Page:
Through 11 weeks, there can be no doubt about which quarterback in the NFC East is having the best 2012 season. And his name is not Eli Manning.
Thanks to a spectacular performance on Sunday by rookie Robert Griffin III, Washington thumped hapless Philadelphia to keep faint playoff hopes alive.
And while Manning and the Giants rested, Tony Romo and Dallas managed to squeeze out an OT win against Cleveland.
Manning has his Super Bowl rings. Romo has his Pro Bowl appearances. But so far in 2012, RG3 has clearly been the best quarterback in the division.
Here’s what we learned in Week 11:
After several mediocre games, Griffin responded in style on Sunday with his best pro performance. Griffin did a little bit of everything as Washington (4-6) whipped Philadelphia, 31-6:
- Near-flawless passing
- 14 of 15 passing (93.3 percent)
- 13.3 Y/A
- 4 TDs / 0 INTs
- Effective running
- 84 yards on 12 carries (7.0 YPC)
- 0 Turnovers & a career-high 158.3 passer rating
Griffin has not thrown an INT in a month, and he continues to put up efficiency numbers that are good for any quarterback, let alone a rookie. His Y/A for the season is 7.92 – fourth-best in the league, and his completion percentage of 67.1 is tied for sixth.
Griffin, who has been nothing short of spectacular this season, will probably have another sub-par game or two this season. But it certainly does not appear that he’s hit any kind of “wall” or that defenses have figured him out.
Here is how the quarterbacks in the NFC East rank through 11 weeks:
Passing + Rushing Yards
- Romo 2,948
- Griffin 2,806
- Manning 2,649
- Vick 2,472
TDs (Passing+Rushing) – INTs
- Griffin +15 (18 total TDs/3 INTs)
- Vick +3 (12 total TDs/9 INTs)
- Romo +1 (14 total TDs/13 INTs)
- Manning +1 (12 total TDs/11 INTs)
- Romo 67.3
- Griffin 67.1
- Manning 61.3
- Vick 58.5
Yards Per Passing Attempt
- Griffin 7.9
- Romo 7.4
- Manning 7.3
- Vick 6.9
The one area this season that has set RG3 apart from his division counterparts is turnovers (or lack of them). While Romo has passed for more yards, he’s also thrown 10 more INTs than Griffin.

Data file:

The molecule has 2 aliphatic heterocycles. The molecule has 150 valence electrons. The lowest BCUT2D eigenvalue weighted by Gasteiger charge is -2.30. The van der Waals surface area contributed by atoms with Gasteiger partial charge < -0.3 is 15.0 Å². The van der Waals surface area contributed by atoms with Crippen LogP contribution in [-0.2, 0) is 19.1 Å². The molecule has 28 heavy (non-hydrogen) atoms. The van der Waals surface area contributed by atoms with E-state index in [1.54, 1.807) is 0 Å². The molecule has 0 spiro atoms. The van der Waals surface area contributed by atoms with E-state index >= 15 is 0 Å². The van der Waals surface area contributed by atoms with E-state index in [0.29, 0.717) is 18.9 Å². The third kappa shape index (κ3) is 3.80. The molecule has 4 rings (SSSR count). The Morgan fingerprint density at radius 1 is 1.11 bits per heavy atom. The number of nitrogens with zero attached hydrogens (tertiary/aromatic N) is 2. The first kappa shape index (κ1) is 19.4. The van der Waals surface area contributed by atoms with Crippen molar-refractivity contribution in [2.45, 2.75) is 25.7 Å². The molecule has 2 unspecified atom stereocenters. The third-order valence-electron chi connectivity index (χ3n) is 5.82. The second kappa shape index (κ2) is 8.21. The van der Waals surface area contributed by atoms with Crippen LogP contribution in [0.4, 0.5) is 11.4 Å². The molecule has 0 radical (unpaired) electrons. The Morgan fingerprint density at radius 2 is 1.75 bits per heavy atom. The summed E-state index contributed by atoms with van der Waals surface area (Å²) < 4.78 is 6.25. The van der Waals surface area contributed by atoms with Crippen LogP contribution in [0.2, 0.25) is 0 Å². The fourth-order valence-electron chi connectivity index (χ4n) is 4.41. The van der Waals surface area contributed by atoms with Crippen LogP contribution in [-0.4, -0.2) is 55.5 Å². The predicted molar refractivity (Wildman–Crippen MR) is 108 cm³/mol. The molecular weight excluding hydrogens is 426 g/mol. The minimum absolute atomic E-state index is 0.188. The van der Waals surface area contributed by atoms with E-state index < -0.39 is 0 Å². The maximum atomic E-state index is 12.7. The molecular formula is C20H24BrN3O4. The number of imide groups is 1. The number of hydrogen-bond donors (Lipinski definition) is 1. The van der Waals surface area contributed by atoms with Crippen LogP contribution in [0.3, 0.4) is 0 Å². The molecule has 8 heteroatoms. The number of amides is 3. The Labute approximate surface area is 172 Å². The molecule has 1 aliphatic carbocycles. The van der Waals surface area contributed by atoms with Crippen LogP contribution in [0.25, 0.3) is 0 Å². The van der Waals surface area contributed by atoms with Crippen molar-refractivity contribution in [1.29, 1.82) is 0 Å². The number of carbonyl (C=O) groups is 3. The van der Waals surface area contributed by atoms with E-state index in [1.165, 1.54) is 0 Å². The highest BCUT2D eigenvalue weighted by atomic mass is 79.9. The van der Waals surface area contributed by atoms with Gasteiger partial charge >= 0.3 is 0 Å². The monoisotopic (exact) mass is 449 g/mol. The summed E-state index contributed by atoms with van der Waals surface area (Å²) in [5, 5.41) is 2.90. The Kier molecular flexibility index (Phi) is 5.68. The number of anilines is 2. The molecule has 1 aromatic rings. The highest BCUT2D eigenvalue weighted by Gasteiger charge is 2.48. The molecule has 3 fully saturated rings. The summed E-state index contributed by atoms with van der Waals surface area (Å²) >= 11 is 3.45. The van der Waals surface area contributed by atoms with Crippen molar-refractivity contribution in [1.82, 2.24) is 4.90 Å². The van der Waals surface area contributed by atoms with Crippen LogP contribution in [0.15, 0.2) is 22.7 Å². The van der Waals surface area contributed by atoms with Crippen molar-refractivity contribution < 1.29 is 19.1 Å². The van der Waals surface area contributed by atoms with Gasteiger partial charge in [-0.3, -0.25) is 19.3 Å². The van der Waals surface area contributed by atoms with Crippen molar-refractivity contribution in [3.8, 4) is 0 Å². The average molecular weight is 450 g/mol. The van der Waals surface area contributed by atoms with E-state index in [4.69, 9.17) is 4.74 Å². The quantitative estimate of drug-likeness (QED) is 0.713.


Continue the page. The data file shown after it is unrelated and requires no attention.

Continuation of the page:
- … Fellow rookie Foles not so much
The countdown can officially start for Andy Reid’s ouster in Philadelphia, as there will almost certainly be major changes for the organization in the offseason. A major change on the field on Sunday was rookie Nick Foles making his first pro start in place of the injured Michael Vick.
It could have gone better.
For some unknown reason, Philadelphia’s game plan called for the rookie to throw over 40 passes in his pro debut, while star running back LeSean McCoy carried the ball just 15 times. Foles completed just 21 of 46 passes (45.7 percent) for 204 yards (a pitiful 4.4 Y/A), tossing two INTs and fumbling the ball three times (although the Eagles recovered all three).
Foles targeted big-play wideout DeSean Jackson a game-high nine times, but completed just two passes to Jackson totaling five yards.
It remains to be seen who is under center Monday night when Philadelphia (3-7) hosts Carolina (2-8).
Dallas’ 23-20 OT win over Cleveland (2-8) certainly was not pretty, but it was a win, and it does enable Dallas (5-5) to head into it’s annual Thanksgiving Day game just one game behind New York for the division lead.
Considering the fact that the Giants (6-4) host red-hot Green Bay (7-3) on Sunday night, it’s very reasonable to project a scenario featuring Dallas and New York tied atop the division standings heading into December.
Dallas had to outscore Cleveland 20-7 from the start of the fourth quarter to the end of the game, to win on Sunday. Dez Bryant helped the cause by posting his fourth career 100-yard receiving game (and his third this season). Bryant caught 12 passes (one off his career-best) for 145 yards, and one TD.
Although the Cowboys gave up 119 rushing yards, they limited the Browns to just 3.6 YPC, while holding rookie running back Trent Richardson out of the end zone. Dallas sacked rookie quarterback Brandon Weeden two times, and forced one turnover in the game.
Here is how Dallas’ defense compares with its division foes in 2012:
- Points Per Game Allowed
- NY Giants 21.6
- Dallas 22.4
- Philadelphia 25.2
- Washington 25.4
- TDs Allowed
- Dallas 19 (8 rush/11 rec)
- Philadelphia 21 (3 rush/18 rec)
- NY Giants 23 (6 rush/17 rec)
- Washington 27 (7 rush/20 rec)
- Yards Per Game Allowed
- Dallas 318.0
- Philadelphia 340.3
- NY Giants 371.6
- Washington 383.8
- Passing YPG Allowed
- Dallas 211.4
- NY Giants 257.8
- Philadelphia 222.0
- Washington 289.2
The one defensive area where the Giants have a demonstrable edge over Dallas is INTs; New York has picked off 17 passes, while Dallas has swiped a league-low four.